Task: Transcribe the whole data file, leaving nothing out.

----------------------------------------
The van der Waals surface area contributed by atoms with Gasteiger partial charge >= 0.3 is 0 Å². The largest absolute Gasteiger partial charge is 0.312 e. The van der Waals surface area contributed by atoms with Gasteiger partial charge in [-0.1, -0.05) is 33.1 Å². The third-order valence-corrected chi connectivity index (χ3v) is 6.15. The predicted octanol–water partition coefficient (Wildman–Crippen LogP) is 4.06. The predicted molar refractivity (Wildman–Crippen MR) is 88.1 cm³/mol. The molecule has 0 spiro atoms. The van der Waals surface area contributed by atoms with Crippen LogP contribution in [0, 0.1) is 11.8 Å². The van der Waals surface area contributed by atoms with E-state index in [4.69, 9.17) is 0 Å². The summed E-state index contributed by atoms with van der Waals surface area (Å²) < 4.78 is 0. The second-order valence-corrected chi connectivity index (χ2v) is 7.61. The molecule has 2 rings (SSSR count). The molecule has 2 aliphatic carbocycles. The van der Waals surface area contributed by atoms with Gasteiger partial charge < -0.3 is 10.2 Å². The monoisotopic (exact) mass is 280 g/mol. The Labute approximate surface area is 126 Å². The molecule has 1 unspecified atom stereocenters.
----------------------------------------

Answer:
The van der Waals surface area contributed by atoms with Gasteiger partial charge >= 0.3 is 0 Å². The largest absolute Gasteiger partial charge is 0.312 e. The van der Waals surface area contributed by atoms with Gasteiger partial charge in [-0.1, -0.05) is 33.1 Å². The third-order valence-corrected chi connectivity index (χ3v) is 6.15. The predicted octanol–water partition coefficient (Wildman–Crippen LogP) is 4.06. The predicted molar refractivity (Wildman–Crippen MR) is 88.1 cm³/mol. The molecule has 0 spiro atoms. The van der Waals surface area contributed by atoms with Crippen LogP contribution in [0, 0.1) is 11.8 Å². The van der Waals surface area contributed by atoms with E-state index in [4.69, 9.17) is 0 Å². The summed E-state index contributed by atoms with van der Waals surface area (Å²) < 4.78 is 0. The second-order valence-corrected chi connectivity index (χ2v) is 7.61. The molecule has 2 rings (SSSR count). The molecule has 2 aliphatic carbocycles. The van der Waals surface area contributed by atoms with Gasteiger partial charge < -0.3 is 10.2 Å². The monoisotopic (exact) mass is 280 g/mol. The Labute approximate surface area is 126 Å². The molecule has 1 unspecified atom stereocenters.